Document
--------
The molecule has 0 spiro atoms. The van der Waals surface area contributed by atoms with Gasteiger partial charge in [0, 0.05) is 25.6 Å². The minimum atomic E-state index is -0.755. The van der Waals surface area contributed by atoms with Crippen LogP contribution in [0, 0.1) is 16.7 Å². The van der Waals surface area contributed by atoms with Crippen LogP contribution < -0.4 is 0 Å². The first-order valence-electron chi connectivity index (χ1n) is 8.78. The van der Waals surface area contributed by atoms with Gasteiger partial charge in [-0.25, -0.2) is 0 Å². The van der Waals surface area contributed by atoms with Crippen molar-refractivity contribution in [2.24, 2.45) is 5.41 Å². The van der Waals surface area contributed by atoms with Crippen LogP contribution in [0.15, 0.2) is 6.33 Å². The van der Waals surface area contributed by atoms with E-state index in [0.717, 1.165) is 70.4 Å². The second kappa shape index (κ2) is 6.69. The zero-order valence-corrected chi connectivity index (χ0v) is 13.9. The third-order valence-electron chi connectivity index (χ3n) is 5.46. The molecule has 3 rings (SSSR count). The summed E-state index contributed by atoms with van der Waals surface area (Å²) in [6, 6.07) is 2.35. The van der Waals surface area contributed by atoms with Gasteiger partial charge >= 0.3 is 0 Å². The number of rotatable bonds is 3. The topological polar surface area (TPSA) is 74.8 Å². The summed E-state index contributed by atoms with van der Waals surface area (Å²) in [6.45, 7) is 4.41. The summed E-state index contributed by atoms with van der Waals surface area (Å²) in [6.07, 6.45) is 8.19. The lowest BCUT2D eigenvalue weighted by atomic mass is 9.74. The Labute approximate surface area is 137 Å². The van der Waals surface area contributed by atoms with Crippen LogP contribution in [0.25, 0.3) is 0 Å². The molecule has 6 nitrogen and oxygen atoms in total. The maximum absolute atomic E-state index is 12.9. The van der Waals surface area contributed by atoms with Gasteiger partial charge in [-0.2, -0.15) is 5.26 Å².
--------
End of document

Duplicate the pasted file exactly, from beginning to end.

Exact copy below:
The molecule has 0 spiro atoms. The van der Waals surface area contributed by atoms with Gasteiger partial charge in [0, 0.05) is 25.6 Å². The minimum atomic E-state index is -0.755. The van der Waals surface area contributed by atoms with Crippen LogP contribution in [0, 0.1) is 16.7 Å². The van der Waals surface area contributed by atoms with Crippen LogP contribution < -0.4 is 0 Å². The first-order valence-electron chi connectivity index (χ1n) is 8.78. The van der Waals surface area contributed by atoms with Gasteiger partial charge in [-0.25, -0.2) is 0 Å². The van der Waals surface area contributed by atoms with Crippen molar-refractivity contribution in [2.24, 2.45) is 5.41 Å². The van der Waals surface area contributed by atoms with Crippen LogP contribution in [0.15, 0.2) is 6.33 Å². The van der Waals surface area contributed by atoms with E-state index in [0.717, 1.165) is 70.4 Å². The second kappa shape index (κ2) is 6.69. The zero-order valence-corrected chi connectivity index (χ0v) is 13.9. The third-order valence-electron chi connectivity index (χ3n) is 5.46. The molecule has 3 rings (SSSR count). The summed E-state index contributed by atoms with van der Waals surface area (Å²) in [6, 6.07) is 2.35. The van der Waals surface area contributed by atoms with Gasteiger partial charge >= 0.3 is 0 Å². The number of rotatable bonds is 3. The topological polar surface area (TPSA) is 74.8 Å². The summed E-state index contributed by atoms with van der Waals surface area (Å²) in [6.45, 7) is 4.41. The summed E-state index contributed by atoms with van der Waals surface area (Å²) in [6.07, 6.45) is 8.19. The lowest BCUT2D eigenvalue weighted by atomic mass is 9.74. The Labute approximate surface area is 137 Å². The van der Waals surface area contributed by atoms with Crippen LogP contribution in [0.25, 0.3) is 0 Å². The molecule has 6 nitrogen and oxygen atoms in total. The maximum absolute atomic E-state index is 12.9. The van der Waals surface area contributed by atoms with Gasteiger partial charge in [-0.2, -0.15) is 5.26 Å².